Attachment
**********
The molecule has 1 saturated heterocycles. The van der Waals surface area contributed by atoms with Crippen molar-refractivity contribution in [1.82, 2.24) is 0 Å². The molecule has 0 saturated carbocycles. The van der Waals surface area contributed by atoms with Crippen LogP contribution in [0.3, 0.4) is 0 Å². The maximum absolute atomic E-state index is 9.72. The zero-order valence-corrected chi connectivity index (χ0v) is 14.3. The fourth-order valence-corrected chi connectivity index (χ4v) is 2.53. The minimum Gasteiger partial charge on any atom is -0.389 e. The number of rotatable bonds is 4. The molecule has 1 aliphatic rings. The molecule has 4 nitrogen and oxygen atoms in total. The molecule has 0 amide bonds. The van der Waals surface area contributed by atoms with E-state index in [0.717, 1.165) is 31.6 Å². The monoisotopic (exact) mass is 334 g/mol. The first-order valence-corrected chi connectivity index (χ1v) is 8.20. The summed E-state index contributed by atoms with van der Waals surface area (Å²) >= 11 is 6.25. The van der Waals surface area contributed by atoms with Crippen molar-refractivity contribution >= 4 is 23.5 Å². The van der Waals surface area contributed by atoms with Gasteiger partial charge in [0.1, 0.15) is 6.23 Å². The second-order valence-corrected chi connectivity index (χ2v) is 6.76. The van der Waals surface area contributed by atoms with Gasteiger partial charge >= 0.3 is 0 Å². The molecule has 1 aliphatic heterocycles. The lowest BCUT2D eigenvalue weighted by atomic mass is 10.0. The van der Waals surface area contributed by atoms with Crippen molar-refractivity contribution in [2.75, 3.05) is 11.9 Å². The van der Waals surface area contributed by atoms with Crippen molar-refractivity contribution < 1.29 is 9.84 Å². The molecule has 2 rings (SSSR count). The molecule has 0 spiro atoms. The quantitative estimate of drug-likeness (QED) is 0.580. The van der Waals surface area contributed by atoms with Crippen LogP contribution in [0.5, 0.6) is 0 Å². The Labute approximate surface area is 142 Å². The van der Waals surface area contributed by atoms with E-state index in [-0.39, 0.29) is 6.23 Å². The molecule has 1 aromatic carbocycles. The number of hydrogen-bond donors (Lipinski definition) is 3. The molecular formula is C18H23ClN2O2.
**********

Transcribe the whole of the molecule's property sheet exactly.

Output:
The molecule has 1 saturated heterocycles. The van der Waals surface area contributed by atoms with Crippen molar-refractivity contribution in [1.82, 2.24) is 0 Å². The molecule has 0 saturated carbocycles. The van der Waals surface area contributed by atoms with Crippen LogP contribution in [0.3, 0.4) is 0 Å². The maximum absolute atomic E-state index is 9.72. The zero-order valence-corrected chi connectivity index (χ0v) is 14.3. The fourth-order valence-corrected chi connectivity index (χ4v) is 2.53. The minimum Gasteiger partial charge on any atom is -0.389 e. The number of rotatable bonds is 4. The molecule has 1 aliphatic rings. The molecule has 4 nitrogen and oxygen atoms in total. The molecule has 0 amide bonds. The van der Waals surface area contributed by atoms with E-state index in [0.717, 1.165) is 31.6 Å². The monoisotopic (exact) mass is 334 g/mol. The first-order valence-corrected chi connectivity index (χ1v) is 8.20. The summed E-state index contributed by atoms with van der Waals surface area (Å²) >= 11 is 6.25. The van der Waals surface area contributed by atoms with Crippen molar-refractivity contribution >= 4 is 23.5 Å². The van der Waals surface area contributed by atoms with Gasteiger partial charge in [0.1, 0.15) is 6.23 Å². The second-order valence-corrected chi connectivity index (χ2v) is 6.76. The van der Waals surface area contributed by atoms with Gasteiger partial charge >= 0.3 is 0 Å². The molecule has 1 aliphatic heterocycles. The lowest BCUT2D eigenvalue weighted by atomic mass is 10.0. The van der Waals surface area contributed by atoms with Crippen molar-refractivity contribution in [2.75, 3.05) is 11.9 Å². The van der Waals surface area contributed by atoms with Crippen molar-refractivity contribution < 1.29 is 9.84 Å². The molecule has 2 rings (SSSR count). The molecule has 0 spiro atoms. The quantitative estimate of drug-likeness (QED) is 0.580. The van der Waals surface area contributed by atoms with Crippen LogP contribution in [0.5, 0.6) is 0 Å². The Labute approximate surface area is 142 Å². The van der Waals surface area contributed by atoms with E-state index in [-0.39, 0.29) is 6.23 Å². The molecule has 1 aromatic carbocycles. The number of hydrogen-bond donors (Lipinski definition) is 3. The molecular formula is C18H23ClN2O2.